PayPal Pulls Back, Says It Won’t Fine Customers $2,500 for ‘Misinformation’ after Backlash
PayPal has backtracked on a published policy that would have fined users $2,500 for spreading “misinformation,” claiming the update had gone out “in error.”
“An AUP notice recently went out in error that included incorrect information. PayPal is not fining people for misinformation and this language was never intended to be inserted in our policy. Our teams are working to correct our policy pages. We’re sorry for the confusion this has caused,” a spokesperson told National Review in a written statement.
The course reversal comes after the policy changes had started to attract media scrutiny as well as criticism on Twitter. Former PayPal president David Marcus even blasted the company over the implication that it could seize customers’ money for finding their views objectionable.
“It’s hard for me to openly criticize a company I used to love and gave so much to. But @PayPal’s new AUP goes against everything I believe in,” the cryptocurrency entrepreneur said Saturday. “A private company now gets to decide to take your money if you say something they disagree with. Insanity.”
Tech titan Elon Musk replied, “Agreed,” in a comment that got thousands of likes.
The policy update had appeared to authorize the company to pull a significant sum of money from the accounts of users who spread “misinformation,” among other newly listed offenses.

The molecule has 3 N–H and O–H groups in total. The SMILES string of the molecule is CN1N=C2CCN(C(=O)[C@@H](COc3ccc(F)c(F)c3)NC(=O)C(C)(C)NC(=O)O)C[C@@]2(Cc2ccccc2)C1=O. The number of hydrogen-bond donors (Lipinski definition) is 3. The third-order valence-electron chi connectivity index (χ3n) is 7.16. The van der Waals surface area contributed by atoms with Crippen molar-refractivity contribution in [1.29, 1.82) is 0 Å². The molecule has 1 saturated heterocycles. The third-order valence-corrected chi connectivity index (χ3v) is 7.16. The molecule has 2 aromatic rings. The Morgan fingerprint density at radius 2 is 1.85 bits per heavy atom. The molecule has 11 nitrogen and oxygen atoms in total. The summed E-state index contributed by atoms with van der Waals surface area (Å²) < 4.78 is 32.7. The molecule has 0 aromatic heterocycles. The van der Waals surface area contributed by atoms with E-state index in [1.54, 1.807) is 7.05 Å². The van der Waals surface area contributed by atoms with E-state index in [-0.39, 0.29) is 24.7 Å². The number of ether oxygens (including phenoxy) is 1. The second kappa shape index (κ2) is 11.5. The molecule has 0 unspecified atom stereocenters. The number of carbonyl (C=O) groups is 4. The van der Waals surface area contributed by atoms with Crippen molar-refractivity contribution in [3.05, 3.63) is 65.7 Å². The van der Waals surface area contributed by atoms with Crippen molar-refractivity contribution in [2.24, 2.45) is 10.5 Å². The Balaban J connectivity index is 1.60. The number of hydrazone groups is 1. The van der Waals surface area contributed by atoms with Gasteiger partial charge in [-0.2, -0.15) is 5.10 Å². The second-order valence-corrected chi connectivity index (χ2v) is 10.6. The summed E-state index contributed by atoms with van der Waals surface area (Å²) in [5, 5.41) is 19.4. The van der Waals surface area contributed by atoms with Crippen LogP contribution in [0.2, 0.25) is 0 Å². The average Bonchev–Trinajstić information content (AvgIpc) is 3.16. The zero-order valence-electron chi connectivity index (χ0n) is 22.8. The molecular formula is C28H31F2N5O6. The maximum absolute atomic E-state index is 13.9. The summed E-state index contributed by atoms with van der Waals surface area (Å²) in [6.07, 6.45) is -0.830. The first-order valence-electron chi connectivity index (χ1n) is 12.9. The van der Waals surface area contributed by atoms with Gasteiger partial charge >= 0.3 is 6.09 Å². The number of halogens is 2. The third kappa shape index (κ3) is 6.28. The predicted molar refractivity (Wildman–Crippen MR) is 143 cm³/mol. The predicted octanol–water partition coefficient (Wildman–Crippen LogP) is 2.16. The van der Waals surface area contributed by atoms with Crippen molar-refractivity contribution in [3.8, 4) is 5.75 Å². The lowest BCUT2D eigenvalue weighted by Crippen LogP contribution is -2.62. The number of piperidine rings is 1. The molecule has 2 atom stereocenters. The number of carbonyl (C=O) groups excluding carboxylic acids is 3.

The new conditions were scheduled to be added to the restricted activity section of the PayPal User agreement effective November 3, the Daily Wire first reported. Changes included prohibitions on “the sending, posting, or publication of any messages, content, or materials” that “promote misinformation.” While the prior policy already forbade “hate,” “intolerance,” and discrimination, the new one would have explicitly applied to specific “protected groups” and “individuals or groups based on protected characteristics.” Identities under this umbrella included race, religion, gender or gender identity, and sexual orientation.
The firm’s current rulebook doesn’t list these terms. It’s unclear whether PayPal will also pull back these specific prohibitions on “discriminatory” language, or if it is only scrubbing the “misinformation” clause.
Breaking the rule against misinformation and hate speech “may subject you to damages, including liquidated damages of $2,500.00 U.S. dollars per violation, which may be debited directly from your PayPal account,” the company had originally warned. In a user agreement, account holders accept and attest that the penalty is “presently a reasonable minimum estimate of PayPal’s actual damages” due to the expense the firm incurs by accounting for the violations as well as damage to its reputation.
PayPal was founded by Peter Thiel, who has invested in a number of GOP rising stars and “conservative” business ventures. Ebay acquired the company in 2002 and has managed it since. In recent years, PayPal has been known to censor or deplatform organizations or individuals for certain political commentary, particularly that which is considered right-wing.
It recently banned Gays Against Groomers, a group composed of LGBT-identifying people that claims to call attention to the sexualization and medicalization of children via gender ideology and the transgender movement. Minutes later, PayPal’s subsidiary Venmo reportedly barred the organization from access. Evolutionary biologist Colin Wright and journalist Ian Miles Cheong, who regularly expose the dangers of transgenderism for minors, have also been removed.